So how can a small, private institution that is not at all applying anything we learn in grades 9 through 12 – such as fashion design, interior design, fashion knitwear design, and much more – be given the right to advertise themselves to 15,000 unsuspecting students during class time in order to convince them to pay to go to this institute while these students are being forced by law to attend this presentation. There seems to be something not quite right about all of this. Aren’t you encouraged to go to a four year college and major in a subject applicable to the real world that can help you become a functioning member of society throughout your entire high school experience? Isn’t that the goal? So if we are giving free (as there is certainly no way that the reason behind all of this seemingly pointless waste of valuable time that could be educating students is because they are bribing  paying the public school system, right?) advertisement time to an Institute of learning to try and convince students to go there, shouldn’t it be a critically acclaimed university? If the school district is selling ad space for class time then shouldn’t it be a four year, esteemed university. What about USC, the UC system, Stanford, BYU? If we are going to waste class time on a propaganda stunt, couldn’t we be encouraged to go to a university that can get us somewhere else besides a job shopping for JC Penney’s?

Broken arms or cracked screens?

Zoe Bonfield
Opinion Editor

Most of our generation grew up in a time where we climbed trees, dug in the dirt, made “mud pies,” and ran around outside. We were covered in cuts, bruises, and dirt, but if we fell, we got back up to play some more. Our biggest worries were about not being able to play because we got in trouble, or when it rained and we weren’t allowed to go outside so we wouldn’t get sick. Even indoors, we played with toys, played “house” or “hospital” and were always using our imaginations. We did not worry about getting “likes” on a photo or texting a crush the right thing.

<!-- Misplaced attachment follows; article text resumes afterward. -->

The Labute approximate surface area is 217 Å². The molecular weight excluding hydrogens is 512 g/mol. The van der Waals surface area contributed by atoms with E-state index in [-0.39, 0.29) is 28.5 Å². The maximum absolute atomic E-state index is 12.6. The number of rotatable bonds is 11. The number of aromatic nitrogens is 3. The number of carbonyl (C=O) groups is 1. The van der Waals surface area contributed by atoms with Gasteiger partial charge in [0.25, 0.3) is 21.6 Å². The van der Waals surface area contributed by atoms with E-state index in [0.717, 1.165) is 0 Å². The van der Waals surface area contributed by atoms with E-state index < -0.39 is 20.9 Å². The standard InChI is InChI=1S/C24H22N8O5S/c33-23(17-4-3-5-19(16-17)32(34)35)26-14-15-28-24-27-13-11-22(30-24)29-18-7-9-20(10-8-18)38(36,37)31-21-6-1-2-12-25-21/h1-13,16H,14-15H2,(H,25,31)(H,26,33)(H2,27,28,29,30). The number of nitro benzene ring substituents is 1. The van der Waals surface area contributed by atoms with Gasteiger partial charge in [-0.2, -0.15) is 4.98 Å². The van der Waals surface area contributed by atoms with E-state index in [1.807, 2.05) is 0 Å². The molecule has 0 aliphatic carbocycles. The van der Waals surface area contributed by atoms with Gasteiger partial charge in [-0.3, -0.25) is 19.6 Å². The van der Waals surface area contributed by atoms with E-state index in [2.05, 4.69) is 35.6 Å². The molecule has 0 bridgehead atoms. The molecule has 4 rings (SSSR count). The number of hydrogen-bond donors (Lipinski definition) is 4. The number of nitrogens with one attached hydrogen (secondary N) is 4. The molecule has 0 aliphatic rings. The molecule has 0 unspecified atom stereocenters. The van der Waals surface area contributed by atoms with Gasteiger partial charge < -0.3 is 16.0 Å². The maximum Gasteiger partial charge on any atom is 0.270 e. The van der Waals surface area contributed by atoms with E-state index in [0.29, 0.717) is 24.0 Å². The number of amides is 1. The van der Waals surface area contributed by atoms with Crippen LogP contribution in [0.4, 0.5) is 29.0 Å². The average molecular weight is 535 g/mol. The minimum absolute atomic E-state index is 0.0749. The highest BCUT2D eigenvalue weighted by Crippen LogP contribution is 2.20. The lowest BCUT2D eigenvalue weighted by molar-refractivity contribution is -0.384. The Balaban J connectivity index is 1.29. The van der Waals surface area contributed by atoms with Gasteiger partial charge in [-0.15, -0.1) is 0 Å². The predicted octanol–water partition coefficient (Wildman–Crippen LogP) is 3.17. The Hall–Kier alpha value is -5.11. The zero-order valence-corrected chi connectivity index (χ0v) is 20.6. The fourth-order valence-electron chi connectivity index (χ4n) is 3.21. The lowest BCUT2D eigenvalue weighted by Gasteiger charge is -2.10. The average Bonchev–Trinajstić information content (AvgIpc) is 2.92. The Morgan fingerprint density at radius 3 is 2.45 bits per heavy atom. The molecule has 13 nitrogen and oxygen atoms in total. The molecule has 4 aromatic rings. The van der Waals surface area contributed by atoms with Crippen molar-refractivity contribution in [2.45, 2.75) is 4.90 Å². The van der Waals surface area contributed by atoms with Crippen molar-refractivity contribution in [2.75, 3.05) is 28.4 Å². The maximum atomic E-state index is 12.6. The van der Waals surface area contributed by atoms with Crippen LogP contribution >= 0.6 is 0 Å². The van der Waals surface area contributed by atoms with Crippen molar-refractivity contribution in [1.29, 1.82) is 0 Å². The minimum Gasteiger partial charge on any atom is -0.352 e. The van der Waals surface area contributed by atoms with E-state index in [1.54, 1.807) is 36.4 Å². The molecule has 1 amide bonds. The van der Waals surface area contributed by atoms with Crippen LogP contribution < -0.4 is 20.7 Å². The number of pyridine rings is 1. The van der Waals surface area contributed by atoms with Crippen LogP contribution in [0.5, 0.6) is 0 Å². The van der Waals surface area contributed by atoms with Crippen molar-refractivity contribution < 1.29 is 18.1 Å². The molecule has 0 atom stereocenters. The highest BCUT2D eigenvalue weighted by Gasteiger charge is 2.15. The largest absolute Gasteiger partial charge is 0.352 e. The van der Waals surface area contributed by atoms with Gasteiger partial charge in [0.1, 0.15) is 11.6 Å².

In today’s age, however, most children are not experiencing this same childhood. They sit inside watching television or playing games or engaging in social media of all types. Granted, not everyone in our generation had this incredible childhood, and not all children now are missing out on it. There is a high number that are however, and this is something that need to change.

In addition to the children being less physically and mentally active, they also have access to infinite amounts of unfiltered information, much of it not suited for children that young. We were somewhat sheltered from this side of life. No child needs their hopes demoralized by hearing about terrorist attacks or suicide. Those types of concepts, along with many others, are far too much for a child to comprehend. Hearing about all of the negativity in the world may also discourage the children from reaching for their dreams in fear of failure. Children should always be told to reach for the stars and to never give up on their dreams.

So let’s start changing this path before it gets too late. Encourage kids to put down their devices and go climb a tree. Let them see the world with their own eyes before seeing it through a camera lens or on a website.

Fanfiction: the new book?

Piper Gold
Website editor

Fanfiction. Millions of stories about anything and everything. The topics range from bands to comics to TV shows. A fan of webcomics? There’s fanfiction for that. Anime? That too. But what exactly is fanfiction? Fanfiction, as defined by, is “Fiction written by a fan of, and featuring characters from, a particular TV series, movie, etc.” But in reality, fanfiction is so much more than that.